This is the first study which measured the prevalence of mental illnesses and HIV amongst female inmates at a correctional centre in South Africa. Although conducted at one site, this study demonstrates the substantial burden of mental illness and HIV prevalent amongst female inmates compared with international female prison populations as well as to the general population in SA. This underscores the critical need to improve mental health screening, treatment, care and rehabilitation services in correctional centres in SA. Screening should ideally be conducted at admission so that individualised programmes may be tailored and implemented during incarceration. Surveillance and monitoring should be ongoing. Incarceration serves as an opportunity for the implementation of integrated mental health programmes including substance rehabilitation and trauma-focused interventions. Robust interventions during incarceration may positively impact women’s future behaviour and decrease their rate of recidivism. It is recommended that further research be undertaken at all correctional centres in SA to facilitate comparison and more importantly to form a knowledge base for the formulation and implementation of mental health care programmes designed specifically for female inmates.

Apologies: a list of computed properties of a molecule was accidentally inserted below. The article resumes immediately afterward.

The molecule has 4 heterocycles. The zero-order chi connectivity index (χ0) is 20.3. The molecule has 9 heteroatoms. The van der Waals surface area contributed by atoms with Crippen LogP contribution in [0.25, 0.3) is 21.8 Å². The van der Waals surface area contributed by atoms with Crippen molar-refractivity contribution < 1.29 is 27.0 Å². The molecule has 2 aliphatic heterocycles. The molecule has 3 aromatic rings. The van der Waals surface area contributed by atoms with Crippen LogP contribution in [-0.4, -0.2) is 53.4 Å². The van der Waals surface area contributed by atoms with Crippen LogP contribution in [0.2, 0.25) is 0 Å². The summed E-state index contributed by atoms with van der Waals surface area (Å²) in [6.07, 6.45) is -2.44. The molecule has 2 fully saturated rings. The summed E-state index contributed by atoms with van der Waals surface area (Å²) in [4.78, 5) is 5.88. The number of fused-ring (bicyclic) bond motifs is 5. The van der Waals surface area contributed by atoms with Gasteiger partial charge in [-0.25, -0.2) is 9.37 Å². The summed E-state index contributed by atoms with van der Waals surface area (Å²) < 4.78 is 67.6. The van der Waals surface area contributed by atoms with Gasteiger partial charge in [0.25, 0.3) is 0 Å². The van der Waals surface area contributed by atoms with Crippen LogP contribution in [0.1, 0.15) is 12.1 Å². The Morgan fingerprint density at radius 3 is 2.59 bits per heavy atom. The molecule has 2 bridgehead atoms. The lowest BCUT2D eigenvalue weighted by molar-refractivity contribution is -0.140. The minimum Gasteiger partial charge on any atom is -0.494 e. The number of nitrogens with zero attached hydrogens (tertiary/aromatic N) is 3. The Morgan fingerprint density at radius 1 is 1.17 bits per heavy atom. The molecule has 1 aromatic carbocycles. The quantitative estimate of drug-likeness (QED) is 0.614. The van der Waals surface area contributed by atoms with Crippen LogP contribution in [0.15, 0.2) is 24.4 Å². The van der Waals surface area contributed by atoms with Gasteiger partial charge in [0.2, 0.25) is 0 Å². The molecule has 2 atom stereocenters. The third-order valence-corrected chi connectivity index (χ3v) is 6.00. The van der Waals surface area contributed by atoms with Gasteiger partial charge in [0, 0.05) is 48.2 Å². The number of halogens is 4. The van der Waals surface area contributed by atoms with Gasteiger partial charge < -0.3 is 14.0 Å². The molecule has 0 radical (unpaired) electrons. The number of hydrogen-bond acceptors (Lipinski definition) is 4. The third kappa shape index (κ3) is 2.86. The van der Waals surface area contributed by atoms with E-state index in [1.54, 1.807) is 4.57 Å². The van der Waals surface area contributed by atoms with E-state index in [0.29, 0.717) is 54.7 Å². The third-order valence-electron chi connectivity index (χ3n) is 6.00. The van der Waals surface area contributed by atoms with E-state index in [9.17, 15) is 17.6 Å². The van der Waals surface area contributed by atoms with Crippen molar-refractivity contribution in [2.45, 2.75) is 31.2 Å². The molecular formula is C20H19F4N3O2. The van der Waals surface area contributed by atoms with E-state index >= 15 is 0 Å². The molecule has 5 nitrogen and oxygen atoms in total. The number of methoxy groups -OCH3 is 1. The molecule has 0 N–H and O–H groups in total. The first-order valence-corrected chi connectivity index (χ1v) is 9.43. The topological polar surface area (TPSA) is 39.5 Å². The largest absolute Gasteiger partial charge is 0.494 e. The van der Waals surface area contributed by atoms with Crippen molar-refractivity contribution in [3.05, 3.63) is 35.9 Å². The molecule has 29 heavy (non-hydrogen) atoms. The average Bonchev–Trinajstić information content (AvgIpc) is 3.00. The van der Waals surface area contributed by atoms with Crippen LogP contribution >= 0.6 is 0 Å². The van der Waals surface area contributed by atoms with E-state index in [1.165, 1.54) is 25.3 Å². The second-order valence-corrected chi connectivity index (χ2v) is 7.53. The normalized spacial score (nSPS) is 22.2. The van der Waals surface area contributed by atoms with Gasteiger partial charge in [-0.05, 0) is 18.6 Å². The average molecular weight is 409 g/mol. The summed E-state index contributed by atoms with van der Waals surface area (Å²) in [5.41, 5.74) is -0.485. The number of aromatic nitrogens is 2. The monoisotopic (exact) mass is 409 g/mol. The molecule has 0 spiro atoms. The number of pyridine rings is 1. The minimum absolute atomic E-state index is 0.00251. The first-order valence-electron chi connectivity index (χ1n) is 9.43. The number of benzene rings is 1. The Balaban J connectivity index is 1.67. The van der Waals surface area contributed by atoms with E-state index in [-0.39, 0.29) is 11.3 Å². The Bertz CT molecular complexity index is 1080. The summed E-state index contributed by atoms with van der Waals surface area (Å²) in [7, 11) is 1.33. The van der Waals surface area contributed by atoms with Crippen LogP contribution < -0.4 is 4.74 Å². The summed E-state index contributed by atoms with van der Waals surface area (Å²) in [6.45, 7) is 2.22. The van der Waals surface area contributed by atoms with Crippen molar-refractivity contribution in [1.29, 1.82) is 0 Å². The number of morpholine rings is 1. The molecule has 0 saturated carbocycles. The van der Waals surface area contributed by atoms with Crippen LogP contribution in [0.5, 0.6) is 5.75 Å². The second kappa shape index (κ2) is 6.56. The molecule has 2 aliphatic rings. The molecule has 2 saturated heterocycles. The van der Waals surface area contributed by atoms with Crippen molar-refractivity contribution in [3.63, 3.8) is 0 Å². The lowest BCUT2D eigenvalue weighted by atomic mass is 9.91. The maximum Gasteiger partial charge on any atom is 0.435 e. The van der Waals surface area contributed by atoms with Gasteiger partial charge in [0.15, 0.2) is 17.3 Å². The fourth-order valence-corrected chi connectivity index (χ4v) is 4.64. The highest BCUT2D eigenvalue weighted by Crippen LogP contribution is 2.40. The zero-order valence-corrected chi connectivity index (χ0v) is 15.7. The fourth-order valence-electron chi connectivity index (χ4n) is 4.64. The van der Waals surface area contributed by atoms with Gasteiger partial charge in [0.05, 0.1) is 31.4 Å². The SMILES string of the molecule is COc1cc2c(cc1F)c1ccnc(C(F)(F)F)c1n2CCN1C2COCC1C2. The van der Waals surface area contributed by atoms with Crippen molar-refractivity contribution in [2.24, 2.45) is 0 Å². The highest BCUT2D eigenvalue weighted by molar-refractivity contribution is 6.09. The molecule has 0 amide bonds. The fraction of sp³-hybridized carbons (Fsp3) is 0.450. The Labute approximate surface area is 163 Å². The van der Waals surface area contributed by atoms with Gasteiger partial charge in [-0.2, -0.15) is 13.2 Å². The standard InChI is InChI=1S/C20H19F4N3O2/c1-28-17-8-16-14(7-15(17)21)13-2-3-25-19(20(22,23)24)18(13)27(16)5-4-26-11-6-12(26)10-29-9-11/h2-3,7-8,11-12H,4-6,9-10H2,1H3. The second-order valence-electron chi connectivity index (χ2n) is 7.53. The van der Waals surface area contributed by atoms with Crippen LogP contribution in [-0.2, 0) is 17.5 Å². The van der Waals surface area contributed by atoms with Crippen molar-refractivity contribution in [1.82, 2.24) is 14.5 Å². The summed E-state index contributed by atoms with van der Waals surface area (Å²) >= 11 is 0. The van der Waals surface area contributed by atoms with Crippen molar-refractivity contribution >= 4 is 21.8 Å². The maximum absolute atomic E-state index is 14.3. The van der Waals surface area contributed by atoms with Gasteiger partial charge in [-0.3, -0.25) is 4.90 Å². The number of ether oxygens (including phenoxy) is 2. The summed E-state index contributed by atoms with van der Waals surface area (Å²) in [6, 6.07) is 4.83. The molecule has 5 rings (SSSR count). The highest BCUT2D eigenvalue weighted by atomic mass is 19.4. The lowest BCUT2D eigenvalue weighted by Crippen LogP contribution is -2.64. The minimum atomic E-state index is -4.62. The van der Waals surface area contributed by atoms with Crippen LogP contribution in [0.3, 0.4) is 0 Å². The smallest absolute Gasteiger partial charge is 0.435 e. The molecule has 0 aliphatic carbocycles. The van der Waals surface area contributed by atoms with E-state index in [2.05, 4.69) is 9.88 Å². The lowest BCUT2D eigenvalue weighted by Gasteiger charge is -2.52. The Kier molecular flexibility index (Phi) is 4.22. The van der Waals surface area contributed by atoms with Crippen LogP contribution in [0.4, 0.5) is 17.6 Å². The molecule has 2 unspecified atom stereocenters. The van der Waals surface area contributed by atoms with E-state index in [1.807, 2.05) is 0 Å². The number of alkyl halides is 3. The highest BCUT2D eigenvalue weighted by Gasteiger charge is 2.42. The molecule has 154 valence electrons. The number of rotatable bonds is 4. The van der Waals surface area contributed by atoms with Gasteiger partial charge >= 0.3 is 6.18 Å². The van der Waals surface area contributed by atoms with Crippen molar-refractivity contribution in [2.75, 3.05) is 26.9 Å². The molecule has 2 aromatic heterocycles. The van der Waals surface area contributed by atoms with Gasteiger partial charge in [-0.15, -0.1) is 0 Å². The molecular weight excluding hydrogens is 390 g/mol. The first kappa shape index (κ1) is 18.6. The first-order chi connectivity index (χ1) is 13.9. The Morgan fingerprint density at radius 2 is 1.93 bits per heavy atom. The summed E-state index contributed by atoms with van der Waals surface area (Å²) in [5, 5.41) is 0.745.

The authors wish to thank the Department of Correctional Services and the female inmates who participated in this study.

Competing interests

The authors declare that they have no financial or personal relationships that may have inappropriately influenced them in writing this article.

Authors’ contributions

S.N. conceptualised the study, collected and analysed the data, wrote the manuscript and obtained funding for the study. U.S., S.P. and L.F. were involved in conception of the study protocol, supervision and editing of the manuscript.

Funding information

The study was partially funded by a bursary from the Nedgroup Trust.

Data availability

The authors confirm that the data supporting the findings of this study are available within the article.


The views and opinions expressed in this article are those of the authors and do not necessarily reflect the official policy or position of any affiliated agency of the authors.